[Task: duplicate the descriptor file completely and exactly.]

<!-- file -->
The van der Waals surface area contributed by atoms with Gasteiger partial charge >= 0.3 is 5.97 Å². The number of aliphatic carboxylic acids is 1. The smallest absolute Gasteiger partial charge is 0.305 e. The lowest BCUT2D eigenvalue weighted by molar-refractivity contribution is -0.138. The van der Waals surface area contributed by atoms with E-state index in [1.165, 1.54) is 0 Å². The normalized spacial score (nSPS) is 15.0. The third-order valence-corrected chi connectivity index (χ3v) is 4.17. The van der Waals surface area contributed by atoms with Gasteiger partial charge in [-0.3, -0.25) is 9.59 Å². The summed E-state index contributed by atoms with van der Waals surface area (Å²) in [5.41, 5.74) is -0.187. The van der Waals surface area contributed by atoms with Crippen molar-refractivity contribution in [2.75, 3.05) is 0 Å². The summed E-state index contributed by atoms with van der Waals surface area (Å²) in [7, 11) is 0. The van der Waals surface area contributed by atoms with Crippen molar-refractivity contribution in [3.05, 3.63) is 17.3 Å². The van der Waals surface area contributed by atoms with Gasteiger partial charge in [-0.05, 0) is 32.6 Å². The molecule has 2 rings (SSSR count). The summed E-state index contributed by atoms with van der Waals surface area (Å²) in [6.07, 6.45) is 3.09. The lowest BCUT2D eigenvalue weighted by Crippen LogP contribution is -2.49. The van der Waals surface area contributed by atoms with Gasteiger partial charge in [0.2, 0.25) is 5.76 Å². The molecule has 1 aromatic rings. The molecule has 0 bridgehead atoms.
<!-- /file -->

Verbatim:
The van der Waals surface area contributed by atoms with Gasteiger partial charge >= 0.3 is 5.97 Å². The number of aliphatic carboxylic acids is 1. The smallest absolute Gasteiger partial charge is 0.305 e. The lowest BCUT2D eigenvalue weighted by molar-refractivity contribution is -0.138. The van der Waals surface area contributed by atoms with E-state index in [1.165, 1.54) is 0 Å². The normalized spacial score (nSPS) is 15.0. The third-order valence-corrected chi connectivity index (χ3v) is 4.17. The van der Waals surface area contributed by atoms with Gasteiger partial charge in [-0.3, -0.25) is 9.59 Å². The summed E-state index contributed by atoms with van der Waals surface area (Å²) in [5.41, 5.74) is -0.187. The van der Waals surface area contributed by atoms with Crippen molar-refractivity contribution in [2.75, 3.05) is 0 Å². The summed E-state index contributed by atoms with van der Waals surface area (Å²) in [7, 11) is 0. The van der Waals surface area contributed by atoms with Crippen molar-refractivity contribution in [3.05, 3.63) is 17.3 Å². The van der Waals surface area contributed by atoms with Gasteiger partial charge in [-0.05, 0) is 32.6 Å². The molecule has 2 rings (SSSR count). The summed E-state index contributed by atoms with van der Waals surface area (Å²) in [6.07, 6.45) is 3.09. The lowest BCUT2D eigenvalue weighted by Crippen LogP contribution is -2.49. The van der Waals surface area contributed by atoms with Gasteiger partial charge in [0.2, 0.25) is 5.76 Å². The molecule has 1 aromatic rings. The molecule has 0 bridgehead atoms.